Wednesday, November 30, 2016

The Beatles: Eight Days a Week - The Touring Years


The Beatles: Eight Days a Week - The Touring Years

Review by Kate Douglas

From the band’s own commercial films to the countless documentaries and exposés that already exist, it’s hard to imagine that there isn’t an angle of The Beatles that hasn’t been shown to audiences yet, but Ron Howard’s The Beatles: Eight Days a Week - The Touring Years somehow manages to show the world’s most popular band through fresh eyes. The film is a wonderful mix of new and archived interviews from the four band members, perspectives from those who worked with the band, celebrities offering their personal anecdotes, and never-before-seen footage from Beatles’ shows. It’s not just a trip down memory lane for tried and true fans, even for those who lived through the band’s touring years. Howard manages to intertwine old footage with fresh narratives to create a new lens with which to examine Paul, John, Ringo, and George – and the men important to their success, Brian Epstein and Sir George Martin. There’s a wonderful moment in the film in which notorious Beatles manager Epstein is seen just off stage at one of the band’s American stadium concerts, bobbing his head to the music. It’s an illuminating moment in which the audience is allowed to pull back the curtain and experience these men in an entirely new way.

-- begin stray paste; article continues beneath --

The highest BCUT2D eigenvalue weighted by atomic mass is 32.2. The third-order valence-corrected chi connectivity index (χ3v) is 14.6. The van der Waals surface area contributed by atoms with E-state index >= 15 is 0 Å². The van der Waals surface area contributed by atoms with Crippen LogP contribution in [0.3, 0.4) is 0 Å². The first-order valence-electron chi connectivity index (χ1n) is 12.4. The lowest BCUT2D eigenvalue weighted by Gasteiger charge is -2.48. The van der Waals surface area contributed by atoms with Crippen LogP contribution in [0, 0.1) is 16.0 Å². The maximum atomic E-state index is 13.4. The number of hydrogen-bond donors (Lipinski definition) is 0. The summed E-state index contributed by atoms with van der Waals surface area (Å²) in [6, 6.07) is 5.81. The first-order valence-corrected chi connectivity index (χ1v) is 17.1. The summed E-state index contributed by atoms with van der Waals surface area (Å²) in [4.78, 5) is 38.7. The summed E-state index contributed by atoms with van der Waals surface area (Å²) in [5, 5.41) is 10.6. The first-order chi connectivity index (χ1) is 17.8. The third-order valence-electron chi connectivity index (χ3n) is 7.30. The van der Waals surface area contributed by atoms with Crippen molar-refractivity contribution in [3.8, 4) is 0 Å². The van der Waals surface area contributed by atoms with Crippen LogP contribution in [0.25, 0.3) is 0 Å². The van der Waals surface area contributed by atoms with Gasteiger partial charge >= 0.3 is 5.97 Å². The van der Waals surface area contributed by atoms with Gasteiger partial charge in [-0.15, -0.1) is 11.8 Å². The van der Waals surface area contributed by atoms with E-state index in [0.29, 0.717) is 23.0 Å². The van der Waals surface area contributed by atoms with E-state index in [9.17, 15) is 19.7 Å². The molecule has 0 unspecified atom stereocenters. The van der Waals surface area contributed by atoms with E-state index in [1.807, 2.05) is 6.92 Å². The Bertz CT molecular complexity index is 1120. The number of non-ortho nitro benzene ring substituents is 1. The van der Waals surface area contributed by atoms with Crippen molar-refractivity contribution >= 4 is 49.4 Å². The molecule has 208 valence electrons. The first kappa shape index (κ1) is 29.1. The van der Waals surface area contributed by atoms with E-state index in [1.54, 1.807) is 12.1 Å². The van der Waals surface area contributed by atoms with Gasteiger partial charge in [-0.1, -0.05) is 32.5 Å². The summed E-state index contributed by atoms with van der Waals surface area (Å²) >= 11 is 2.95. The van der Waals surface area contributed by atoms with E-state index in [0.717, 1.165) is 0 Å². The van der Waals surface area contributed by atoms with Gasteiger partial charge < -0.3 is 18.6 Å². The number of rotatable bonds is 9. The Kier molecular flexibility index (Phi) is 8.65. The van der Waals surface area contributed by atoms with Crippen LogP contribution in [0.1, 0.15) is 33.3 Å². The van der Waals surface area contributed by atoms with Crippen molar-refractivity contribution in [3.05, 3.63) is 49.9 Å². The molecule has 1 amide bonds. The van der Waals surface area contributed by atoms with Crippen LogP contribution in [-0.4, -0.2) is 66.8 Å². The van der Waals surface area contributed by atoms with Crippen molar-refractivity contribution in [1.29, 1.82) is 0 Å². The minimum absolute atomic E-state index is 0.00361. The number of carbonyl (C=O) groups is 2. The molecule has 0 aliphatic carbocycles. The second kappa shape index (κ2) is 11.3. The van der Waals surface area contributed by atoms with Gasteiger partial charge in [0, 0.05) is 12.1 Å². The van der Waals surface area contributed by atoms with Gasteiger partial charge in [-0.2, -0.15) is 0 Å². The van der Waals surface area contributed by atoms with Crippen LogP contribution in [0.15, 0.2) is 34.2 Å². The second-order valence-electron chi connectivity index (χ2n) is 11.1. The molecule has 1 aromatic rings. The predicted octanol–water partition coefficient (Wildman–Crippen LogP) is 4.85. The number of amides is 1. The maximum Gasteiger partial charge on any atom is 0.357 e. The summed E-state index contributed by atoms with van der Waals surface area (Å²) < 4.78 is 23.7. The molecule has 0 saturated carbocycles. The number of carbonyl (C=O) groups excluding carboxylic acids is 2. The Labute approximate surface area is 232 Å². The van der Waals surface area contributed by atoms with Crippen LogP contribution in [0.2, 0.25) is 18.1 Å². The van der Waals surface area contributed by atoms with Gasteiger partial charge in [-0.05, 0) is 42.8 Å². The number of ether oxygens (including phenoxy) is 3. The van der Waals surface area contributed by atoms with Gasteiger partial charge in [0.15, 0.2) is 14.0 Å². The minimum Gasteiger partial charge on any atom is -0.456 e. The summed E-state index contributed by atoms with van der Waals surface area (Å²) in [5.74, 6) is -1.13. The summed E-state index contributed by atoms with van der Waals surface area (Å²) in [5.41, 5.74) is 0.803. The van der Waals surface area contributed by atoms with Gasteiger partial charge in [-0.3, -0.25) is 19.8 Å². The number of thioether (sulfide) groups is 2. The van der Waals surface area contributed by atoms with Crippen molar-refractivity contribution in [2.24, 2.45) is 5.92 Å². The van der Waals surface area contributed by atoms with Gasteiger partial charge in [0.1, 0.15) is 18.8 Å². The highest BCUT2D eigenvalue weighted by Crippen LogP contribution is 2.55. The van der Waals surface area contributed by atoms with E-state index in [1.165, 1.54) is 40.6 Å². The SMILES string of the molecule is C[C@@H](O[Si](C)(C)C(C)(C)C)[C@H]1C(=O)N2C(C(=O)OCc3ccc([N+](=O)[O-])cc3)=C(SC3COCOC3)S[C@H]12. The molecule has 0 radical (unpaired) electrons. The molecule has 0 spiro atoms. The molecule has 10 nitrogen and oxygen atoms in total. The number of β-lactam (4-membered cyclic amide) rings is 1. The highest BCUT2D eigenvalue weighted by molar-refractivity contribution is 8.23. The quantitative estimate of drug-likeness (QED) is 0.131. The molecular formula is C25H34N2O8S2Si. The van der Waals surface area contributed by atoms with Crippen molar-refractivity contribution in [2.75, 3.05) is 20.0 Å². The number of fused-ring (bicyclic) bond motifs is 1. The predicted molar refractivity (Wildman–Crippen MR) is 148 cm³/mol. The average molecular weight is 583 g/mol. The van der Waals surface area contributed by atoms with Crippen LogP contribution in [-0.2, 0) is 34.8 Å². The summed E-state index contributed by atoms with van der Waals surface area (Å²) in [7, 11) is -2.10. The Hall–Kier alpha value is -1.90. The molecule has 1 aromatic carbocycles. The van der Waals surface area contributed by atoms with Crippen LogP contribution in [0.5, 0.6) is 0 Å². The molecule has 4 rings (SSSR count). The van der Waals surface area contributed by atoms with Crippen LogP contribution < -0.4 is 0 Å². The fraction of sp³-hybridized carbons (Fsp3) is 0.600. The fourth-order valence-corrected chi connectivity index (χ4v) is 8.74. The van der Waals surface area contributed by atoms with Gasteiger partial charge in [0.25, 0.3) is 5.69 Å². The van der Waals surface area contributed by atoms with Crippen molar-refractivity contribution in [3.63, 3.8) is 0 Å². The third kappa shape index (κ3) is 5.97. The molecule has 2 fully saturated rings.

Eight Days a Week is a brilliant film as a rock-doc alone, but also as a historical piece. The film touches upon how the band experienced and interacted with the hot button issues of the time, from the band’s refusal to perform for segregated audiences when they brought their tour to America to the ill-spoken “more popular than Jesus” remark. Just as The Beatles themselves were able to weave together culture with counterculture, black with white, and male with female, Howard’s film knits a complex narrative that connects the band to history and humanity. It’s certainly worth a watch.

Kate Douglas

 Kate Douglas is a local writer and aspiring filmmaker. A transplant to New England, Kate grew up in North Florida and graduated from Florida State University.

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